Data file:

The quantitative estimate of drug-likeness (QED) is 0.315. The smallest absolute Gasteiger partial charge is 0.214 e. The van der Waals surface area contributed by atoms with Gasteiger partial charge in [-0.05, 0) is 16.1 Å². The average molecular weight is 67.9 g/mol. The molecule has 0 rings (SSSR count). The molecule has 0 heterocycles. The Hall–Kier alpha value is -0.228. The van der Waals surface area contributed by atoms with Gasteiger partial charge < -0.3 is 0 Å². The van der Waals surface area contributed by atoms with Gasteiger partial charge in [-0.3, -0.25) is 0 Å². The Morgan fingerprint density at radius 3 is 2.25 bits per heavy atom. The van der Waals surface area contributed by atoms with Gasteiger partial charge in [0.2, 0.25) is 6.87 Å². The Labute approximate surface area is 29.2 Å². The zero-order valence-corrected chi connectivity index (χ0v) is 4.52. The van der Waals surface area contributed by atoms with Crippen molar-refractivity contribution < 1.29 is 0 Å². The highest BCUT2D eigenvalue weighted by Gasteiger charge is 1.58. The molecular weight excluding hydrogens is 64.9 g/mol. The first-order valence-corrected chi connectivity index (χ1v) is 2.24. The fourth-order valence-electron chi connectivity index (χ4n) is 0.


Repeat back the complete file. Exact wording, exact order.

The quantitative estimate of drug-likeness (QED) is 0.315. The smallest absolute Gasteiger partial charge is 0.214 e. The van der Waals surface area contributed by atoms with Gasteiger partial charge in [-0.05, 0) is 16.1 Å². The average molecular weight is 67.9 g/mol. The molecule has 0 rings (SSSR count). The molecule has 0 heterocycles. The Hall–Kier alpha value is -0.228. The van der Waals surface area contributed by atoms with Gasteiger partial charge < -0.3 is 0 Å². The van der Waals surface area contributed by atoms with Gasteiger partial charge in [-0.3, -0.25) is 0 Å². The Morgan fingerprint density at radius 3 is 2.25 bits per heavy atom. The van der Waals surface area contributed by atoms with Gasteiger partial charge in [0.2, 0.25) is 6.87 Å². The Labute approximate surface area is 29.2 Å². The zero-order valence-corrected chi connectivity index (χ0v) is 4.52. The van der Waals surface area contributed by atoms with Crippen molar-refractivity contribution < 1.29 is 0 Å². The highest BCUT2D eigenvalue weighted by Gasteiger charge is 1.58. The molecular weight excluding hydrogens is 64.9 g/mol. The first-order valence-corrected chi connectivity index (χ1v) is 2.24. The fourth-order valence-electron chi connectivity index (χ4n) is 0.